Close to the centre of the city lay a large temple to Bast. This temple was in a depression which sited it at a lower elevation to the rest of the city, which had been raised to minimize flood damage from the nearby. Of this Herodotus, who visited the city in 450 BCE, wrote that although the size of the shrine to Bast was perhaps 'not as large as those of other cities, and probably not as costly, no temple in all of Egypt gave more pleasure to the eye'.
He went on to describe the temple in detail. A canal within this depression gave the temple the appearance of a man-made island. In the courtyard was a grove of trees leading the way to the interior, which contained a massive statue of Bast - and a great number of sacred cats, cared for by the temple priests with donations from pilgrims. The temple's cat population, while respected, was extremely large and needed to be moderated by the periodic sacrificial culling of kittens, which were then mummified and sold to pilgrims as relics.
Bubastis became a marketplace for merchants of all sorts; artisans came forth with thousands of bronze sculptures and amulets depicting cats to worshippers of Bast. These amulets commonly featured an image of a cat and its kittens and were often used by women trying to have children, praying to Bast that they be granted the same number of children as kittens depicted on the amulet.
Herodotus wrote that the annual festival of Bast held in the city was the one of the most popular of all, with attendees from all over Egypt, who would raft down the Nile celebrating and feasting all the way. When they arrived in Bubastis, they feasted yet more and made sacrifices to Bast.
The famed revelling and commercialism of Bubastis even made its way into Judeo-Christian mythology. In the sixth century BCE, the prophet Ezekiel wrote that "The young men of Aven and of Pibeseth [Bubastis] shall fall by the sword: and these cities shall go into captivity" (Ezekiel 30:17). God revealed to Ezekiel that He would punish these cities, like Nineveh, for their paganism and sin.
By 525 BCE, Egypt was essentially the only empire not conquered by the Persians. At that point Cambyses, the son of Cyrus, set out to do just that. Cambyses and his army crossed the fifty-six mile stretch of desert to the Egyptian outpost of Pelesium on camelback; they then clashed down upon the Egyptian army who were reluctant to strike back at the sacred symbol of the cat upon the Persian shields.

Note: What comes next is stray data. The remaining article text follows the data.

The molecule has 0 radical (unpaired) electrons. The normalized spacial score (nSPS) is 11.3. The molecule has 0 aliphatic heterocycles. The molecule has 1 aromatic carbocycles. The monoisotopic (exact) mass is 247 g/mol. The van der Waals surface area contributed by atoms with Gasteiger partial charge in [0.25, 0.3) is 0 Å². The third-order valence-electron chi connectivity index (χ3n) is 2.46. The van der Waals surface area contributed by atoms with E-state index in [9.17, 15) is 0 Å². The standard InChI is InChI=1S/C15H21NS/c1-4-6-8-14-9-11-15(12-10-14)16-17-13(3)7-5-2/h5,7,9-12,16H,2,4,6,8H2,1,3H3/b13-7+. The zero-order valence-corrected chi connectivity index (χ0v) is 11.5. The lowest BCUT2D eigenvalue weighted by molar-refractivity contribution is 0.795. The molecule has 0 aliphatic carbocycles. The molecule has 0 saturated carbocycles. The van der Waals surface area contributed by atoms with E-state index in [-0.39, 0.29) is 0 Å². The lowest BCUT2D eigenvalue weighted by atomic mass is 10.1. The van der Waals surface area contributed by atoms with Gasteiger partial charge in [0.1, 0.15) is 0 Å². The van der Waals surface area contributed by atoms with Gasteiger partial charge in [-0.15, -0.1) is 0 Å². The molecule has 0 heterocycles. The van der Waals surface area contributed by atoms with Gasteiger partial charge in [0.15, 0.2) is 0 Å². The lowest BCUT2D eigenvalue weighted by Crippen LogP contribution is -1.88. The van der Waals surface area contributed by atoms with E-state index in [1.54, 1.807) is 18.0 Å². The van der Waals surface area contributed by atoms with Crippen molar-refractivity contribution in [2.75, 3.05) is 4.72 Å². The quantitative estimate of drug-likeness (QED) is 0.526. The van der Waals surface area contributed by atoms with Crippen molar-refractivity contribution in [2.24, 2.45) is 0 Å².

Herodotus noted that cats who died anywhere in Egypt were often taken to Bubastis to be mummified and buried in the great cemetery, but this may or may not have been the case. At the burial site in Bubastis the Swiss Egyptologist Édouard Naville found more than 20 m³ (720 cubic feet) of cat remains but also a great deal of evidence of cremation. Naville found stacks of cat bones in many pits, the walls of which were made up of bricks and clay. Near each pit lay a furnace, its bricks blackened from fire. This discovery causes some problems. The mummification and preservation of the body was intended to make it possible for the deceased's ka to locate its host and subsequently be reborn into the afterlife. As the body would have to be intact for this process to occur, cremation would seem an undesirable way of dealing with the body of a sacred creature with a ka. Nevertheless, many cats were afforded the full embalming ceremony and buried in other great cemeteries along the Nile.
In her book The Cult of the Cat, Patricia Dale-Green states that, "The cat's body was placed in a linen sheet and carried amidst bitter lamentations by the bereaved to a sacred house where it was treated with drugs and spices by an embalmer". She goes on to state that although the cat of an Egyptian noble would receive more extravagant burial status, the body of a worker's cat would still be carefully prepared and the embalming carried out with the same conscientiousness as for a human body, often with provisions for the afterlife such as pots of milk and even mummified mice.
Nowhere, perhaps, is this appreciation shown more than in the colossal tomb at the temple of Bast discovered in 1888. This tomb, outside of Beni Hasan, held more than nineteen tonnes of animal mummies and remains, the vast majority being cats but a number of mongooses, dogs and foxes were amongst the specimens that made it to the British Museum. The farmer who made the discovery sold most of the tomb's contents to be ground up as fertilizer, but fortunately a number of specimens made it into the hands of scientists for testing and examination. Some of these are on display at the British Museum.
The sole Egyptologist to visit the site, William Martin Conway, wrote: "The plundering of the cemetery was a sight to see, but one had to stand well windward. The village children came [...] and provided themselves with the most attractive mummies they could find. These they took down the river bank to sell for the smallest coin to passing travelers. The path became strewn with mummy cloth and bits of cats' skulls and bones and fur in horrid positions, and the wind blew the fragments about and carried the stink afar". (quoted in Tabor p26).
Recently, during the making of his documentary for the BBC, Cats: The Rise of the Cat, Roger Tabor discovered a further cat cemetery at Bast's temple. This find consists of a twenty centimetre-thick layer of compressed mummies which spans more than sixty metres in length.
The cult of Bast was officially banned by imperial decree in 390 AD. Egypt has since experienced a decline in the respect once held for cats and although they are still kept as pets and tolerated elsewhere because they catch pests, the cat has lost all religious significance in modern Egypt.